A few years back, we heard about Mobile Recon Systems' KittyHawk, a large-ish quadcopter that could carry three GoPro cameras. Well, the Kentucky-based company has now announced the new Dauntless UAV (unmanned aerial vehicle), which can lift and transport over 200 lb (90 kg).
The Dauntless is available either as a quadcopter, or – by adding an extra motor and set of rotors to each of its four arms – an octocopter. As a quadcopter, it weighs 77 lb (35 kg) and can lift a payload of at least 100 lb (45 kg). The 200-lb figure is for the octocopter version.
It features a titanium and aircraft-aluminum frame, along with a carbon fiber body, canopy, battery box and rotors. Users can break the drone down into five sections for transport, and carry it by integrated hand grips once everything is put together.
Electrical power is supplied by two 2,400-watt generators, which are in turn linked to a gas engine. This setup reportedly allows for flight times of up to five hours. There are additionally two lithium-polymer batteries which can be drawn upon when a power boost is needed, or for performing emergency landings should the generators crap out.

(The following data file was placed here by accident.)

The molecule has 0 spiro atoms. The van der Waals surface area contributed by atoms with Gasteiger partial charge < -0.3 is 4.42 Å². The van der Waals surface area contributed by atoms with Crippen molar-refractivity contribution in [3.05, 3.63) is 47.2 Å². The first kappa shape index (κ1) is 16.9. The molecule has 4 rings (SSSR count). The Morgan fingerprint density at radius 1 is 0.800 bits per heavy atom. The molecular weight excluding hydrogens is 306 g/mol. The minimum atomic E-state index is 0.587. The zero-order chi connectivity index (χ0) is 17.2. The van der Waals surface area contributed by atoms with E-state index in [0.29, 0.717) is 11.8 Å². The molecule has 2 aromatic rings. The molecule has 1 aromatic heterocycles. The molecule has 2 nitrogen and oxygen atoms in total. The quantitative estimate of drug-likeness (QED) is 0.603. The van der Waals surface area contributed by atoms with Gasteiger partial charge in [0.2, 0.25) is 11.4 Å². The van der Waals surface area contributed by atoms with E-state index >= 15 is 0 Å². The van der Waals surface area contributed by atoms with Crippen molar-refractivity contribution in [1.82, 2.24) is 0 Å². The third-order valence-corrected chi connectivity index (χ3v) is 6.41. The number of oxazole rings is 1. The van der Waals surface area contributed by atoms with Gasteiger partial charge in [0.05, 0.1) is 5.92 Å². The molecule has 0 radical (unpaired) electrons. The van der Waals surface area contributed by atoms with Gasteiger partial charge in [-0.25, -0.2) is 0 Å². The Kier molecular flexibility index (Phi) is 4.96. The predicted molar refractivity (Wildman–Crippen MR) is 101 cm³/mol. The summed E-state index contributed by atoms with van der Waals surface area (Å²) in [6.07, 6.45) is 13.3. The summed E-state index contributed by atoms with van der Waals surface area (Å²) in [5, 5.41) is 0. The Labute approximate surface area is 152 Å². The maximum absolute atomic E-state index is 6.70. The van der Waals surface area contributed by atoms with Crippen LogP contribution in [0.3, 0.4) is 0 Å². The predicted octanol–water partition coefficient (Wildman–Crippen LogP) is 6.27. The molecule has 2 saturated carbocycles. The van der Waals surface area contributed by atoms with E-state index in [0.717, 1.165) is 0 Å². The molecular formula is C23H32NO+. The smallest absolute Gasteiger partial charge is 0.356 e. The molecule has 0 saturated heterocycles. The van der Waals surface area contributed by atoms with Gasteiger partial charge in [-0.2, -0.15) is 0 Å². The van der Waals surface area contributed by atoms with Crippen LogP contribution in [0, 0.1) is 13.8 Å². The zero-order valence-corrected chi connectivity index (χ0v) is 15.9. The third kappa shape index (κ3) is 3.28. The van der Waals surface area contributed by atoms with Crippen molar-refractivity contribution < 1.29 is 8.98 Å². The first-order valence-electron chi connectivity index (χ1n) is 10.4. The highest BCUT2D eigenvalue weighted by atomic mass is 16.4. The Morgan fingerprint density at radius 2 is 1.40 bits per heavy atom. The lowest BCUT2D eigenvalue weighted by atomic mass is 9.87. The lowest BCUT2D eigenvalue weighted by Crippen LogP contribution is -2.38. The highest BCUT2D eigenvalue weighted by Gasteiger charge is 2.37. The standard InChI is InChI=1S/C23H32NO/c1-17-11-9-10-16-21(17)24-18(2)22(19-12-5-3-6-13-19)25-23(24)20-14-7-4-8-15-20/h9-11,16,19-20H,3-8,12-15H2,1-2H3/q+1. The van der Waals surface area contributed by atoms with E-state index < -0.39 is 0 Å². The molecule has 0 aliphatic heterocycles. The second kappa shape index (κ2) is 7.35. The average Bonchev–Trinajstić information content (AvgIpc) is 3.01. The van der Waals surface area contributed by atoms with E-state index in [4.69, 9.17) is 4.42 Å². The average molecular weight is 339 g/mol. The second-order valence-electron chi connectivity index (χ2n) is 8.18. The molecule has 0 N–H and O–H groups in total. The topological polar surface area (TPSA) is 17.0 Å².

If users don't wish to dangle their cargo below the UAV, they can opt for an onboard container capable of carrying a maximum of 80 lb (36 kg) on the quadcopter, or 160 lb (72 kg) on the octocopter. That said, the Dauntless isn't just about lifting stuff. It can also be outfitted with optional extras such as gimbal-mounted cameras of various types, weather stations, radiation detectors, radar or LiDAR (light detection and ranging) modules.
The UAV can be remotely piloted by one person, or it can fly autonomously, following a preprogrammed set of GPS waypoints. Making non-autonomous flight easier are features such as automatic take-off and landing, along with automatic return-to-launch. Buyers can also opt for a self-levelling monopod landing system, which keeps the aircraft sitting flat on uneven terrain.
Suggested applications for the Dauntless include border and perimeter security, natural disaster response, medical emergency first response, aerial analysis/mapping, and supplies transport. While the cost will vary greatly according to the configuration and options, we're told that "the price per unit could reach low six figures."
Source: Mobile Recon Systems
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